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Summary: Draft legislation for planning application fees and developer contributions

by on June 27, 2019

Planning application fees

The draft legislation seeks to make two changes.

Firstly, it will remove the regulation that would have caused the main fees legislation to expire in November. This averts the prospect of all planning applications becoming free of charge at that point.

Secondly, based on the consultation response on permitted development rights, it will introduce a £96 fee for the prior approval application required for larger home extensions under Schedule 2; Part 1; Class A of The Town and Country Planning (General Permitted Development) (England) Order 2015 (as amended).

With the permitted development right in regard to larger home extensions being made permanent and latest government statistics showing that over 70 per cent of all prior approval applications are of this type, this sets the fee in line with similar procedures for other permitted changes of use.

The legislation is subject to parliamentary approval, and is currently making its way through that process.

We will communicate further details of when the fee will take effect once this date is confirmed.

Developer contributions

Government published a response to their most recent consultation on developer contributions earlier this month.

This, alongside the draft legislation to which it relates, proposes “to make developer contributions through CIL and planning obligations fairer and more effective, as well as to make their application more transparent.”

While around half of local authorities currently charge, the changes look to simplify the process of putting a charging schedule in place (or revising an existing one), the aim being to encourage further adoption of the levy.

Separately, measures to better consider the effects of ceasing to charge are also included, to promote continued use of CIL once in place.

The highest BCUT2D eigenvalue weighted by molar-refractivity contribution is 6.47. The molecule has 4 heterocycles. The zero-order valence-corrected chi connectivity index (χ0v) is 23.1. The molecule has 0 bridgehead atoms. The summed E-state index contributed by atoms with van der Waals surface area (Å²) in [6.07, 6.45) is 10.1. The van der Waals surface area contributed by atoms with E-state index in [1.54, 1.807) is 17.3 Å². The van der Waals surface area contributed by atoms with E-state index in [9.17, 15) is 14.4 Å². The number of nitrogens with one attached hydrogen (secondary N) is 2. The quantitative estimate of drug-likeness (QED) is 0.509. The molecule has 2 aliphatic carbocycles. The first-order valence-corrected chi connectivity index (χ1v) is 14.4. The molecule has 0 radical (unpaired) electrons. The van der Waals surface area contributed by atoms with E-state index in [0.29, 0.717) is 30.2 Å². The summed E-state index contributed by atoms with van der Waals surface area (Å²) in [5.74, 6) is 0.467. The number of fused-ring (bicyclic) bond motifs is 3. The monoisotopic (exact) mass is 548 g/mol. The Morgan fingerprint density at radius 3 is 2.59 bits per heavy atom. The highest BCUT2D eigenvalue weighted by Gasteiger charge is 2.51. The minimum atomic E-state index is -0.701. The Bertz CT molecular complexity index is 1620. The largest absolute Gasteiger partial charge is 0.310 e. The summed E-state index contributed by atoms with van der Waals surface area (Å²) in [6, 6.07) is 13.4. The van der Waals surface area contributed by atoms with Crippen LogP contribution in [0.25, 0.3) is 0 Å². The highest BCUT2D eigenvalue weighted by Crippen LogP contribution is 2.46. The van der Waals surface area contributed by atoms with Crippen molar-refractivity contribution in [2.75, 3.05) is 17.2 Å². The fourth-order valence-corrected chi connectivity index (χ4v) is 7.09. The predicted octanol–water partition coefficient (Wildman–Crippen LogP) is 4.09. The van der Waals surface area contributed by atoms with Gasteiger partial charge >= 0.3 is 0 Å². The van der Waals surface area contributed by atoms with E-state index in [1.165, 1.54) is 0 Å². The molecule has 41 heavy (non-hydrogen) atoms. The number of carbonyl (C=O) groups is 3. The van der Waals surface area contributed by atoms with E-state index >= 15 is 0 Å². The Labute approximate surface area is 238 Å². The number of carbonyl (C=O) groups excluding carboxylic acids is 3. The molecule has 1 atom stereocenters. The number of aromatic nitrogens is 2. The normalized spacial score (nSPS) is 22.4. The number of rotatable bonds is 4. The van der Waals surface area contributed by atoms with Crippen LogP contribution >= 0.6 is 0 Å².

They also look to free up the current restrictions on ‘pooling’ contributions for single infrastructure projects, to allow more flexibility when allocating funding.

With this, comes the requirement that local authorities make details of allocations transparent through the yearly publication of ‘infrastructure funding statements’.

In regard to the amounts charged, the proposed changes to the way CIL rates are indexed will not be taken forward. However, it does ensure that any amendment to a planning consent that alter the development’s CIL liabilities are based on the rates that applied at the time of the original permission and at the time of the amendment, rather than simply being recalculated at the latest rate.

It also reduces the “disproportionate” penalties for late submission of ‘Commencement Notices’ (which inform the local authority when development will begin) where exemptions and/or relief from CIL apply, and will also confirm that these notices are not required for exempt residential extensions.

The legislation is subject to parliamentary approval, and is currently making its way through that process.

We will communicate further details of when it will take effect (and any changes we are making to our forms and guidance) once this date is confirmed.

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